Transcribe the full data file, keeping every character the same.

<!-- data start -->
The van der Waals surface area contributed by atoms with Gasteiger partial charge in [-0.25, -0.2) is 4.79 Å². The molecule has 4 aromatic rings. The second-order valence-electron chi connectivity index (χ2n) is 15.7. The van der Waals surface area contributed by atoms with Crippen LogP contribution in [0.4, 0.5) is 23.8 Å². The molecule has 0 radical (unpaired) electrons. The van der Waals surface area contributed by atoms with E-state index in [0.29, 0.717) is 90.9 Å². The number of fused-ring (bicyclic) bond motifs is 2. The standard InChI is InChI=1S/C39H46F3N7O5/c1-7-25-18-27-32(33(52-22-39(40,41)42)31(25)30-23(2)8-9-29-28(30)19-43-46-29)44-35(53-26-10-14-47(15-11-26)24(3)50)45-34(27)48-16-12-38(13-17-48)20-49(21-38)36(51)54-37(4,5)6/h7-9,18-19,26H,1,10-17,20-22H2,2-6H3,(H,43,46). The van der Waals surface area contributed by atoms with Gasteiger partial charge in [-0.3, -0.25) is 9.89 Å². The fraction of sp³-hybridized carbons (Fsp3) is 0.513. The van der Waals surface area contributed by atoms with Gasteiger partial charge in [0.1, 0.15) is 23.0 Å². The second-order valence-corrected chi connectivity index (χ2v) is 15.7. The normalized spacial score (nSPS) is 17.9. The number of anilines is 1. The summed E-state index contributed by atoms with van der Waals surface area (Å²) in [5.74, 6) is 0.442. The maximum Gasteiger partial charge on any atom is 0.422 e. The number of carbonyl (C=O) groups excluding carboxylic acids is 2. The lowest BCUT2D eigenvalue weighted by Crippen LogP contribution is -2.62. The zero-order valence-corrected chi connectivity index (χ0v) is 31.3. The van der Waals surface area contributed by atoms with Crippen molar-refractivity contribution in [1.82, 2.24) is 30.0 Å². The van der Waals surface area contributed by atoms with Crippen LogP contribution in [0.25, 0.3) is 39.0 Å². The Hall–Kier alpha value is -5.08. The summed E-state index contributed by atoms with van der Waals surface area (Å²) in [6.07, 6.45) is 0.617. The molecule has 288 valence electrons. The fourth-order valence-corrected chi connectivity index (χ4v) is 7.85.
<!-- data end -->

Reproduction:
The van der Waals surface area contributed by atoms with Gasteiger partial charge in [-0.25, -0.2) is 4.79 Å². The molecule has 4 aromatic rings. The second-order valence-electron chi connectivity index (χ2n) is 15.7. The van der Waals surface area contributed by atoms with Crippen LogP contribution in [0.4, 0.5) is 23.8 Å². The molecule has 0 radical (unpaired) electrons. The van der Waals surface area contributed by atoms with E-state index in [0.29, 0.717) is 90.9 Å². The number of fused-ring (bicyclic) bond motifs is 2. The standard InChI is InChI=1S/C39H46F3N7O5/c1-7-25-18-27-32(33(52-22-39(40,41)42)31(25)30-23(2)8-9-29-28(30)19-43-46-29)44-35(53-26-10-14-47(15-11-26)24(3)50)45-34(27)48-16-12-38(13-17-48)20-49(21-38)36(51)54-37(4,5)6/h7-9,18-19,26H,1,10-17,20-22H2,2-6H3,(H,43,46). The van der Waals surface area contributed by atoms with Gasteiger partial charge in [-0.3, -0.25) is 9.89 Å². The fraction of sp³-hybridized carbons (Fsp3) is 0.513. The van der Waals surface area contributed by atoms with Gasteiger partial charge in [0.1, 0.15) is 23.0 Å². The second-order valence-corrected chi connectivity index (χ2v) is 15.7. The normalized spacial score (nSPS) is 17.9. The number of anilines is 1. The summed E-state index contributed by atoms with van der Waals surface area (Å²) in [5.74, 6) is 0.442. The maximum Gasteiger partial charge on any atom is 0.422 e. The number of carbonyl (C=O) groups excluding carboxylic acids is 2. The lowest BCUT2D eigenvalue weighted by Crippen LogP contribution is -2.62. The zero-order valence-corrected chi connectivity index (χ0v) is 31.3. The van der Waals surface area contributed by atoms with Crippen molar-refractivity contribution in [1.82, 2.24) is 30.0 Å². The van der Waals surface area contributed by atoms with Crippen LogP contribution in [0.25, 0.3) is 39.0 Å². The Hall–Kier alpha value is -5.08. The summed E-state index contributed by atoms with van der Waals surface area (Å²) in [6.07, 6.45) is 0.617. The molecule has 288 valence electrons. The fourth-order valence-corrected chi connectivity index (χ4v) is 7.85.